A new heat pump water heater from GE, helped to market by the Northwest Energy Efficiency Alliance, could have major energy-saving implications for the Pacific Northwest region. 

By using heat-pump technology to absorb the heat from ambient air and transfer it to water, a GeoSpring heater can operate more efficiently than standard water heaters, while providing the same amount of water as a standard electric 50-gallon water heater,  says Dave Kresta, senior product manager of the emerging technology group at NEEA.

“It’s 69 percent more efficient compared to standard electric products and anywhere from 20-30 percent more than existing, already efficient, heat-pump water heaters,” he says. 

It also includes a new ducting kit which allows owners to apply ducting to both the input and the output sources for the heat pump, opening additional installation options, says Kresta.

“Because you can apply ducting, you can install it where you may not be able to install another water heater, like in a small utility room or a laundry room," he says. "The ducting capability is going to be pretty huge for flexibility. Homes are so different, and the current technology doesn’t necessarily fit into all homes.”

This installation flexibility may become increasingly important as federal standards for water heater efficiency grow more stringent, such as new efficiency standards going into effect in April 2015 for large-tank water heaters, and require many homes to utilize more efficient options.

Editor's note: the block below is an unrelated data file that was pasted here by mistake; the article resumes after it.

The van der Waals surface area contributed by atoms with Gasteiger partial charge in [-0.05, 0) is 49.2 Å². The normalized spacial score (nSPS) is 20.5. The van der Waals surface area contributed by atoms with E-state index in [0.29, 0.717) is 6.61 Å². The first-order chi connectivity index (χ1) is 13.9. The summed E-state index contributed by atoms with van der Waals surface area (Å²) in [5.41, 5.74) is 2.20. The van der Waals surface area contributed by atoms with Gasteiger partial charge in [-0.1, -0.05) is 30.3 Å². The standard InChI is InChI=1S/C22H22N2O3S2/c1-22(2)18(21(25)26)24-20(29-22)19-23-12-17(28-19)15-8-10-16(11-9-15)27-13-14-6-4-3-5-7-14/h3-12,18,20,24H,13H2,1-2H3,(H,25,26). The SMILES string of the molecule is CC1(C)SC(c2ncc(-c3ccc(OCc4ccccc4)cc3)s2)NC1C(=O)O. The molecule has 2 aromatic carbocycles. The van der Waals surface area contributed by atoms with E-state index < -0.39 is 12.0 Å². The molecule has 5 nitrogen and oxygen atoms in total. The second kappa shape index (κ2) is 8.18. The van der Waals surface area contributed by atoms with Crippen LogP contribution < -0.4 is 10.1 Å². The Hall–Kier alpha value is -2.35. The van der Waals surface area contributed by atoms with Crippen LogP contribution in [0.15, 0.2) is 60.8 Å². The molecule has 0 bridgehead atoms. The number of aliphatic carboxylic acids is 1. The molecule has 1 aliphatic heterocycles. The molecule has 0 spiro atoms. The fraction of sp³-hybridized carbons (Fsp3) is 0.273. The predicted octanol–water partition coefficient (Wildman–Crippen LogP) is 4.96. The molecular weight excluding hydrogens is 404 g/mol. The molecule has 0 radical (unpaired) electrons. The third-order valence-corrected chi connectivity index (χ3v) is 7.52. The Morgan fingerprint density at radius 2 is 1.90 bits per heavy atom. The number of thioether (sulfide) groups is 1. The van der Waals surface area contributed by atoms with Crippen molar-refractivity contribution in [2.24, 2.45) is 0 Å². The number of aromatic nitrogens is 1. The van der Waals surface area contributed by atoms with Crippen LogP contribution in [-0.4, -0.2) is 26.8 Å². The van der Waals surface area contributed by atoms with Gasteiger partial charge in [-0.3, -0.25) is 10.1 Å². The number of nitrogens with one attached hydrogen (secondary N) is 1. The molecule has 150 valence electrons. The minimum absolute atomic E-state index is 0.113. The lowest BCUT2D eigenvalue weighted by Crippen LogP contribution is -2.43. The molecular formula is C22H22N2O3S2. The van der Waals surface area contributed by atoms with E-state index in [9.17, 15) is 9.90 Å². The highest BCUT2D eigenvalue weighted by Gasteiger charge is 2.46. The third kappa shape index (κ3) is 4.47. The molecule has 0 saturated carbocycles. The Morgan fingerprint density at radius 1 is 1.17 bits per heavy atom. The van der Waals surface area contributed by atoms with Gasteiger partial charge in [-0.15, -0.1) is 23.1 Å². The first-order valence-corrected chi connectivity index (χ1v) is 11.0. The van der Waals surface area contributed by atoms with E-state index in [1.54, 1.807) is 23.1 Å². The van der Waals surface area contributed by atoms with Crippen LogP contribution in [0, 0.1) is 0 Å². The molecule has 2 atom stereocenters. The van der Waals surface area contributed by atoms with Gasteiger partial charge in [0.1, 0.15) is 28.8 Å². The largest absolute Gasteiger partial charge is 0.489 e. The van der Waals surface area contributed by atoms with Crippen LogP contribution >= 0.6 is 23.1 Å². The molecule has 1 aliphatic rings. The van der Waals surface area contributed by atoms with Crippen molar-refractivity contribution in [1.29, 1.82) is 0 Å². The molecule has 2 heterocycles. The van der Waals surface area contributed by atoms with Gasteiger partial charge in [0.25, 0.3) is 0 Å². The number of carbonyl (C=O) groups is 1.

Energetic Alliance 
GeoSpring heat pump water heaters exceed the new federal standards, and is the first product to meet the highest tier of efficiency standards of the Northern Climate Specification (NCS) for manufacturers, developed in 2009 by NEEA and Northwest utilities.

“The goal of the NCS was really to guide manufacturers to develop heat pump water heater technology to address the whole market, including cooler northern climates,” Kresta says. 

While GE is the first manufacturer to meet the higher efficiency standard, Kresta doesn’t think they’ll be the last.

“We’re continuing to work with GE and other manufacturers, and we expect other products to have this efficiency level in the future as well,” he adds.

Heat-pump water heater technology is one of NEEA’s largest energy-saving efforts currently underway, due to its large potential impact for the region. If all of the homes in the Northwest that currently have electric water heaters (about 55 percent) used NCS-qualified heat pump water heaters, the region could save nearly 500 average megawatts by 2025—equivalent to powering all the homes in Seattle and Boise annually, NEEA explains.

Homeowners will see savings too; the product is expected to reduce annual utility bills by an average of $300-$400, Kresta says, and qualifies for state and local utility rebates and tax credits. GeoSpring heat pump water heaters will be available for purchase by suppliers in early 2015.